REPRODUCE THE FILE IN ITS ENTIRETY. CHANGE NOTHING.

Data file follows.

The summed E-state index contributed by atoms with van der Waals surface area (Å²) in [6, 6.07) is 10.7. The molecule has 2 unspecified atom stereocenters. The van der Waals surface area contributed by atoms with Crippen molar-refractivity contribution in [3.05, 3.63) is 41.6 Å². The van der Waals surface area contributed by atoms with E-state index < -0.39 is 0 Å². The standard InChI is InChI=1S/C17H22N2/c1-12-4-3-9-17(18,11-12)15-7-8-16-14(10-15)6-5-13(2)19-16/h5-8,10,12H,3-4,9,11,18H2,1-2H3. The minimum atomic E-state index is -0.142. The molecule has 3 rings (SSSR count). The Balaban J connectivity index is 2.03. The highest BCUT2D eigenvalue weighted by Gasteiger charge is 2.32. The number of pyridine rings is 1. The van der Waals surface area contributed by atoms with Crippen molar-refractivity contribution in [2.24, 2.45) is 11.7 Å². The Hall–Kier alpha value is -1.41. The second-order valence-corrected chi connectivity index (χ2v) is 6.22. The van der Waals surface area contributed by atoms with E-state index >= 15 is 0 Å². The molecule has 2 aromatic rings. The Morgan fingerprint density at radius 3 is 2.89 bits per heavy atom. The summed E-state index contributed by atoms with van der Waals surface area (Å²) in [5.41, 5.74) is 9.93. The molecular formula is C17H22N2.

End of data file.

The summed E-state index contributed by atoms with van der Waals surface area (Å²) in [6, 6.07) is 10.7. The molecule has 2 unspecified atom stereocenters. The van der Waals surface area contributed by atoms with Crippen molar-refractivity contribution in [3.05, 3.63) is 41.6 Å². The van der Waals surface area contributed by atoms with E-state index < -0.39 is 0 Å². The standard InChI is InChI=1S/C17H22N2/c1-12-4-3-9-17(18,11-12)15-7-8-16-14(10-15)6-5-13(2)19-16/h5-8,10,12H,3-4,9,11,18H2,1-2H3. The minimum atomic E-state index is -0.142. The molecule has 3 rings (SSSR count). The Balaban J connectivity index is 2.03. The highest BCUT2D eigenvalue weighted by Gasteiger charge is 2.32. The number of pyridine rings is 1. The van der Waals surface area contributed by atoms with Crippen molar-refractivity contribution in [2.24, 2.45) is 11.7 Å². The Hall–Kier alpha value is -1.41. The second-order valence-corrected chi connectivity index (χ2v) is 6.22. The van der Waals surface area contributed by atoms with E-state index >= 15 is 0 Å². The molecule has 2 aromatic rings. The Morgan fingerprint density at radius 3 is 2.89 bits per heavy atom. The summed E-state index contributed by atoms with van der Waals surface area (Å²) in [5.41, 5.74) is 9.93. The molecular formula is C17H22N2.